Bitcoin’s slide resumed on Friday as it tumbled to $37,995, down about 9% in the past 24 hours. Investors had a respite for a couple of days after the cryptocurrency lost nearly 40% of its value from peak to trough this week, going from $49,860 to $30,200.
But don’t expect a calm to settle in.
Bitcoin is as volatile today as it was in 2014, DataTrek Research pointed out in a note on Friday. Indeed, despite soaring in value from $200 billion in 2014 to $1 trillion in April—before its recent bust—Bitcoin’s volatility hasn’t budged, averaging daily price moves of 3.7%.
For context, the trade-weighted dollar moves an average of 0.3% a day, making Bitcoin about 13 times more volatile, according to DataTrek. “If you are involved, we recommend a position size that acknowledges this is a $750 billon asset that still trades like it is a $1 billion asset,” DataTrek co-founder Nicholas Colas wrote, referring to Bitcoin’s recent market value.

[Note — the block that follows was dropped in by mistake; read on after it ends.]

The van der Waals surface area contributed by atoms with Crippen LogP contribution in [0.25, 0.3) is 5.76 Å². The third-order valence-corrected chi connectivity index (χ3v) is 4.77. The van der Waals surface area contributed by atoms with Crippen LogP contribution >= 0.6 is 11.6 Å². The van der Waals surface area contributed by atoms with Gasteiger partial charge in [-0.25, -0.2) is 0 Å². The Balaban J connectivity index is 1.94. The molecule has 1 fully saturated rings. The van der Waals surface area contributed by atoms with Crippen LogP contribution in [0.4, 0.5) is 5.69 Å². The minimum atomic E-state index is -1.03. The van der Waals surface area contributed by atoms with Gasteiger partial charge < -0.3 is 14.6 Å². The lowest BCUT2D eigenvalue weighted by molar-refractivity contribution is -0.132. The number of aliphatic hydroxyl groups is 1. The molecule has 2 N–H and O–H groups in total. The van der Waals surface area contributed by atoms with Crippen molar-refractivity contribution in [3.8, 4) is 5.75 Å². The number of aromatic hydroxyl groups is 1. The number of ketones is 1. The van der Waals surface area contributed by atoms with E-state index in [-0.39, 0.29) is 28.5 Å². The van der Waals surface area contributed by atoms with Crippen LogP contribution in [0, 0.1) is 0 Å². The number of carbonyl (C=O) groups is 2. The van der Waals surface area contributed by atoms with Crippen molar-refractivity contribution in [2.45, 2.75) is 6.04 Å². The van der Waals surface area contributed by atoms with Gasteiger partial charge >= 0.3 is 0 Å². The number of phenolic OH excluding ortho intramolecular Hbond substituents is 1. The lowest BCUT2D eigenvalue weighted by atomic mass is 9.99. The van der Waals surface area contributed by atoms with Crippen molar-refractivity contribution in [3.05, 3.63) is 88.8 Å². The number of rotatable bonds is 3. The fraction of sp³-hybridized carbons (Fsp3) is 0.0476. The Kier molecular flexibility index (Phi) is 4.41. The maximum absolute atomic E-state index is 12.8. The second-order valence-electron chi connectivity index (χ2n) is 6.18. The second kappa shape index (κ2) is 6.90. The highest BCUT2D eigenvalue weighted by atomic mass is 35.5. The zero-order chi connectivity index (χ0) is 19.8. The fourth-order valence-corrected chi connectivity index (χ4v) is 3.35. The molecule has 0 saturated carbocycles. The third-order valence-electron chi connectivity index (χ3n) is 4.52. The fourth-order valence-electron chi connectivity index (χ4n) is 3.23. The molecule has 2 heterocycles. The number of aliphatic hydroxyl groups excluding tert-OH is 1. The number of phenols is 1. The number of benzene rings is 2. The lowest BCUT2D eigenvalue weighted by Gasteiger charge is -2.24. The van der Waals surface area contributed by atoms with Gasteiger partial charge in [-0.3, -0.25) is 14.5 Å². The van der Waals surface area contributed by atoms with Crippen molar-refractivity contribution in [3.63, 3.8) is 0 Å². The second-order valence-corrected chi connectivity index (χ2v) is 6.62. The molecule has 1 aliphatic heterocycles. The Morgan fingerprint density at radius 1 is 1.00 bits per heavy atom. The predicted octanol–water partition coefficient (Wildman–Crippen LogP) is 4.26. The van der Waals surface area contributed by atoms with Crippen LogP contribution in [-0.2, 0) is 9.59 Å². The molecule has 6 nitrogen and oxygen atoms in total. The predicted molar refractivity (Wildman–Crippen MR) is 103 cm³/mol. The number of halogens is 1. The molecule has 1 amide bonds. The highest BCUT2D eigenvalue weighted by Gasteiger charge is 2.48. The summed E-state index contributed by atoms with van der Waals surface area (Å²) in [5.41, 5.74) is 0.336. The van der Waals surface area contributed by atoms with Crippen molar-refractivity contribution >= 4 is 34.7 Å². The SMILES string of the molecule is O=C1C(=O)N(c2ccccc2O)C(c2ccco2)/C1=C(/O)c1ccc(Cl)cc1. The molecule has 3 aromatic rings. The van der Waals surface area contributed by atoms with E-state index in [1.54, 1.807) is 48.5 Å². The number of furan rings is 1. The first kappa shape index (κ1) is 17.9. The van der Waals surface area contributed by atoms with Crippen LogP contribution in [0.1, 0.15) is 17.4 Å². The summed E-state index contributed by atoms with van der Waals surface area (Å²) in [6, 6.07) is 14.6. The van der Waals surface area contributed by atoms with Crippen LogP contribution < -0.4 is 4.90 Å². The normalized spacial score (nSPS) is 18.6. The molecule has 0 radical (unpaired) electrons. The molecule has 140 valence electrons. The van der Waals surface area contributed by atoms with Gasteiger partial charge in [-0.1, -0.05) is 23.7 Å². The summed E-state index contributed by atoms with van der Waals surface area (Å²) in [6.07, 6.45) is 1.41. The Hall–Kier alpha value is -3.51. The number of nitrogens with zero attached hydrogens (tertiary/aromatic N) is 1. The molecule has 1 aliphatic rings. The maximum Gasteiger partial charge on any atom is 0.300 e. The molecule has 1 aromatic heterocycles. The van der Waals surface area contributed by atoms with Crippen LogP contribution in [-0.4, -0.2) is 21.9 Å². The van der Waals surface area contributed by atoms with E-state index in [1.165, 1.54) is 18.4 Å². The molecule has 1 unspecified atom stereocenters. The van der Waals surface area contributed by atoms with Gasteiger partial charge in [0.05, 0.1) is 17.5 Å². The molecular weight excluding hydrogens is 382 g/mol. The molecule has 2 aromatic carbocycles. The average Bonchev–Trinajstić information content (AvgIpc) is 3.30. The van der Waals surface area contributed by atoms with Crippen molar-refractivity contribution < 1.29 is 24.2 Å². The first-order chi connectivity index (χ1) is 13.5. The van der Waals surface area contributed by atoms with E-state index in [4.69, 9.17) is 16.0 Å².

The bigger a stock, the less volatile it gets. And spiking volatility is often a sell signal, one that shows investors are losing faith in a company’s prospects.
But Bitcoin’s market value is deceptive. About 78% of the total Bitcoin supply, 18.7 million coins, is illiquid—held off exchanges in digital wallets or going into escrow for borrowing or lending, according to Deutsche Bank. Less than $1 billion of Bitcoin changes hands daily.
(ticker: JPM), a stock with a market cap of $486 billion and 15 million shares trading daily, has average volume worth $2.4 billion. Compared to gold, which is often cited as an alternative asset to Bitcoin, the crypto’s daily volume is paltry, amounting to just 1.9% of the precious metal, according to Deutsche Bank.
While trading in Bitcoin doesn’t amount to much volume, the broader derivatives market is far larger and may be amplifying the volatility. The threat of stiffer government regulation is also mounting, causing price jitters. And the prospect of a Bitcoin carbon tax isn’t out of the realm as governments look to cut the carbon footprints of their economies since mining the stuff now consumes as much electricity as countries like Argentina.
With so many forces battering the price, Bitcoin isn’t likely to settle down any time soon.
Write to Daren Fonda at [email protected]